The Royal College of Paediatrics and Child’s Health (RCPCH) recently issued a warning about the risks to pregnant women as there have been diminishing rates of measles, mumps and rubella vaccination (MMR) uptake.

The immunisation lead at the RCPCH said the falling uptake of the MMR vaccine could present a serious risk to pregnant women. This is because contracting rubella during a pregnancy can be very harmful to an unborn child. It can lead to blindness and deafness in the baby, and in the worst cases, can result in losing the baby or having to consider termination.

What is MMR?

MMR stands for measles, mumps, and rubella, which are three serious and highly infectious illnesses that can easily spread between unvaccinated people. They are all viral infections that can be caught by breathing in airborne micro droplets from an infected person or picking them up via surfaces and transferring the droplets from the hand to the mouth or nose.

Catching these diseases can be prevented by having both doses of the MMR vaccine, which is a combined vaccine to provide immunisation safely and effectively against measles, mumps, and rubella.

Most people are offered the MMR vaccine when they are a child. The first dose is given when the child is 12 months old and the second dose is given at around 3 years and 4 months old, before they start school. It is important everyone has both doses to give them long-lasting protection. Adults and older children can be given the two doses with only a one-month gap between them.

Why should pregnant women have the MMR vaccine?

It is important for women to get the MMR vaccine before they get pregnant, to reduce the risk of them becoming infected with measles, mumps, and rubella, which they could potentially pass on to their unborn child during their pregnancy.

If a woman becomes infected with rubella during the first 20 weeks of pregnancy, in some cases. this can have serious consequences, such as miscarriage or stillbirth, and it can put their baby at high risk of a major congenial abnormality, commonly known as Congenital Rubella Syndrome (CRS).

Common symptoms of CRS include birth defects such as deafness, eye abnormalities, and congenital heart defects. Babies with these health issues require significant hospital treatment, and they can affect the child throughout their life.

If the mother catches rubella within the first ten weeks of pregnancy and she is not already immune to it, this causes damage to nine out of ten unborn babies. This is because the mother passes the virus on to her unborn baby, and it damages the organs as they develop. In contrast, if a woman contracts rubella prior to conception, or after 20 weeks of pregnancy, there is no documented risk to the baby.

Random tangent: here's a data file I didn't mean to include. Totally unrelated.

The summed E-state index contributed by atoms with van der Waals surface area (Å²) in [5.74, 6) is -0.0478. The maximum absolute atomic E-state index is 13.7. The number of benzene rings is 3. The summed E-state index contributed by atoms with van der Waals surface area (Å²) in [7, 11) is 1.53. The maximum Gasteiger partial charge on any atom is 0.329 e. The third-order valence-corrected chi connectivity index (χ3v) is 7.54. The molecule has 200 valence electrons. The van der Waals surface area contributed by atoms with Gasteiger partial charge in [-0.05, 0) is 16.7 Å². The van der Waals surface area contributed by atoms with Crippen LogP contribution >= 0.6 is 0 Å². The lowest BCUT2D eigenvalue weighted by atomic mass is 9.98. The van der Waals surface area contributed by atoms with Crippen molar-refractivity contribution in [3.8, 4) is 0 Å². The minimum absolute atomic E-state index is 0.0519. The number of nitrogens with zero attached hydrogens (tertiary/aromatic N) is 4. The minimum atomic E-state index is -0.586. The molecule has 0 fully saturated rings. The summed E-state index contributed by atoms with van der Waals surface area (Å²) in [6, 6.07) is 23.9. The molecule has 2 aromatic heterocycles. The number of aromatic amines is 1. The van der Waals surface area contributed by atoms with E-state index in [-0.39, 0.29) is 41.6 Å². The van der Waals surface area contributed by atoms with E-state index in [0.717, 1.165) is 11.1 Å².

Measles can also be harmful to your unborn child if you get it while pregnant. It can result in miscarriage or stillbirth, premature birth (before the 37th week of pregnancy), and a low birthweight for your baby. If you are pregnant and have had close contact with someone who has measles, you should seek medical attention.

It was previously thought that getting mumps during pregnancy increased the risk of miscarriage, but there is little evidence to back this up.

However, pregnant women should avoid close contact with people who have an active mumps infection as a general precaution (or any other type of infection for that matter). If you’re pregnant and suspect you’ve come into contact with someone who has mumps but haven’t been vaccinated, please seek advice from your doctor or midwife.

Why might women not have had the MMR vaccine?

In 1998, a scientist published a case series in a top health journal, The Lancet, which claimed that the measles, mumps, and rubella vaccine causes autism in children. The study is critically flawed and has been refuted by The Lancet since, however this naturally caused concern at the time amongst expectant parents and could still have lasting effects. As a result, many women refused the MMR vaccine.

Other reasons for parents to choose against their child having the MMR vaccine may be due to fear of side effects, or they may believe that natural immunity is better than vaccine-induced immunity.

The MMR vaccine has passed through clinical trials and is incredibly safe. It is the most effective and trustworthy method to prevent catching measles, mumps and rubella and medical advice is that people should ensure they have had both vaccine doses.

Should women get the MMR vaccine during their pregnancy?

Whilst there is no known risk for pregnant women to get the MMR vaccine during their pregnancy, it is not generally not recommended for women to have the vaccine during pregnancy as a precautionary measure. This is why the MMR vaccine will be offered to you immediately after your baby is born, if you have not had it already. This will protect you against measles, mumps, and rubella for your future pregnancies. It is therefore important for women to check they have had the MMR vaccine before getting pregnant.

How can I check if I’ve had both doses of the MMR vaccine?

Your GP surgery or doctor should be able to check if you have had both doses of the MMR vaccine. It may also be listed on your vaccination record which you may be able to access through GP online services.

Should you not be able to find a record of you having both doses of the MMR vaccination, it will not harm you to have the vaccine again.

MMR (measles, mumps, rubella) vaccine: advice for pregnant women

By Dr Vinita Singh, Consultant Obstetrician from The Portland Hospital (part of HCA Healthcare UK)

Read Next

Parental Control, Ep 66: An Eye-Opening Conversation With The Naked Doula About Pregnancy & Birth

What Are The Benefits Of Reflexology For Fertility And Pregnancy?